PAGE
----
I could even help out any political parties in various areas so to help the system grows. There are so many other ways one could contribute to the ultimate aim of reforming the political system besides standing in the frontline as a candidate during GE.

Of course, I may not rule out the possibility of joining any political party again or even form my own political party in future, but I think there are so many options available for anybody who want to do their part in initiating changes to the political landscape here!

Goh Meng Seng

Saturday, October 14, 2006















For the benefits of English readers, I have written the following summary of this article:

If we want to solve the haze problem, we must first understand three important factors:

1) Who are those who create the haze?
2) Why did they do that?
3) How could ASEAN countries do more than talk and coming up with ineffective resolutions?

First of all, we must understand the Indonesia political reality. Although Indonesia is a huge country with numerous natural resources, it continues to be a very poor country due to corrupt management by the govt.

Even when the Suharto adminstration was dismantled, the inherent system of corrupt political struggle still largely remain intact at the ground level. The central govt may heed calls to political reform to curb corruptions but those at the local govt may not change for the better. Thus, putting pressure on the Indonesia central govt is not very useful because even if its central govt could legislate stringent laws against pollution, these laws may not be executed by the local govt basically because they may not want to antagonize the large corporates that are involved in the use of fire to clear land, as they are the main source of tax money to these local govts. This is primarily the reason of the Haze problem.

Burning the forest to clear land for agriculture is a traditional practice in Indonesia. It solves two primary important problems for those poor farmers:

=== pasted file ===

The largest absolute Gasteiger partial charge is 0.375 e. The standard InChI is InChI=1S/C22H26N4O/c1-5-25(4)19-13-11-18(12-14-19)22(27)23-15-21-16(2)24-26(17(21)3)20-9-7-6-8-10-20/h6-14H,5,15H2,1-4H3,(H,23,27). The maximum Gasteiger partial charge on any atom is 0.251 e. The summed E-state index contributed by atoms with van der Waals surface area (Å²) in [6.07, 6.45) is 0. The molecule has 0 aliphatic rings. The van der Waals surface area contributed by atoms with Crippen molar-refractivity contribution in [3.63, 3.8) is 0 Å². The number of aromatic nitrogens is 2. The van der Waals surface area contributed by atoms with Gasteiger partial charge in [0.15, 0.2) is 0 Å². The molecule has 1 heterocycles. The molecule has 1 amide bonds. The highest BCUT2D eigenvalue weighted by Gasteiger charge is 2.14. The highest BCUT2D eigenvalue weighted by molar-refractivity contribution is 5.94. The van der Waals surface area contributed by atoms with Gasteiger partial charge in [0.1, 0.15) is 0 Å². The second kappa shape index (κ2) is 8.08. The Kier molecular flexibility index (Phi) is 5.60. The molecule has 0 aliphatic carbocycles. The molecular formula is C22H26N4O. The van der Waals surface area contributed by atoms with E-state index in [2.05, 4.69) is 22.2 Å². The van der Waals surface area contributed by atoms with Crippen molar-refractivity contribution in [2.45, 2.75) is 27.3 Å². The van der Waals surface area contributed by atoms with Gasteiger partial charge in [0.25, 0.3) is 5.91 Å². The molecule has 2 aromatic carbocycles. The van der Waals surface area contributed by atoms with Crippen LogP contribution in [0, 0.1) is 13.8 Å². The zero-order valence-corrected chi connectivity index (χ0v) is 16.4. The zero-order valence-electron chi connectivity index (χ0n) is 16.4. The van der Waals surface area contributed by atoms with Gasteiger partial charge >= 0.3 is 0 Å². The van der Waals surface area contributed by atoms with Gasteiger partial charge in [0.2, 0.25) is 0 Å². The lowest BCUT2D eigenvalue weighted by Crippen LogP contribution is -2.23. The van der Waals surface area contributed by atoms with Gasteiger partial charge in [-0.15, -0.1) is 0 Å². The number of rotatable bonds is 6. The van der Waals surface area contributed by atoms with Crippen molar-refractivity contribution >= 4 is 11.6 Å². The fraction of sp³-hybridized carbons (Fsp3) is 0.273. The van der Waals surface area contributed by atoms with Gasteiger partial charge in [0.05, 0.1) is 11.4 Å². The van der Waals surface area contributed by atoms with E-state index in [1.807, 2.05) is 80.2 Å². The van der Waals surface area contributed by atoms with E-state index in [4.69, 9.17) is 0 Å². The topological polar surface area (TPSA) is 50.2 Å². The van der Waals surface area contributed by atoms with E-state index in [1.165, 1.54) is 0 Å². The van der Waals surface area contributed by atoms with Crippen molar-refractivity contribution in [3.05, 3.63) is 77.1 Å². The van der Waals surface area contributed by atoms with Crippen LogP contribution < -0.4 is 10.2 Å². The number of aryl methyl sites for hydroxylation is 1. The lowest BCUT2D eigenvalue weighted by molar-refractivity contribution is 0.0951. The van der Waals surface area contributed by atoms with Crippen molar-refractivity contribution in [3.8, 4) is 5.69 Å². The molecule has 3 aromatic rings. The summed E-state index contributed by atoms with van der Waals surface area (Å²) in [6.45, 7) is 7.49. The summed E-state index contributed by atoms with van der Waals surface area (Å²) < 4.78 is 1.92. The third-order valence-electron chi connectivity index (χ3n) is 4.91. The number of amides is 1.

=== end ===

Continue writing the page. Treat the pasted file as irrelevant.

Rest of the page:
1) Provide a cheap way of clearing forested areas for farming
2) After burning the forest, those ashes left behind provides as free fertilizer.

Thus to city dwellers like us, we see the haze as pollution but to the farmers, it may be the necessary process for them to get cheap fertile land. If we want them to stop doing this, we must help them to find alternative ways to get fertile land for farming. A land cleared by burning down the forest will provide the poor farmers a few years of fertile land. After this, they will start burning and clearing other forested area again. Thus, you can see that the haze problem will worsen every few years.

What I could not tolerate is those rich corporates who use the same practice to save cost. By doing so, they created huge cost of pollution to us. If we are determined to stop them from doing such thing, there must be a concerted effort from ASEAN countries to saunction these companies of pollution and their affiliated companies. They must be prevented from accessing to ASEAN economies

Yes, we may suffer economically by cutting ties with these big companies but ultimately, the question is, are we politically determined enough to protect our people from the pollutino created by these companies? If there is no strong moral courage and political will, all talks will end up useless. These talks and agreement only aims to build a ASEAN FIRE FIGHTING FORCE and I think this is a very passive moves.

Citizens of ASEAN countries should put pressures on their govt to go for such drastic moves, make it into law that it is illegal to have dealing with companies of pollution. Singapore could effectively carry out such sanctions as it controls huge GLCs, but will there be strong political will to do so? Else not, we and our future generation will be destined to suffer from such pollution forever.

To tackle the problem of the haze, there must be strong political will from ALL sides. Indonesia is a weak developing country and I do not think its weak central govt could carry out any effective measures against those powerful countries. Only a concerted effort from each and every ASEAN countries to saunction them would create enough clout to punish these companies of pollution.

And only couple with active measures to seek alternative agriculture methodologies for the poor farmers, we could solve the haze problem permanently.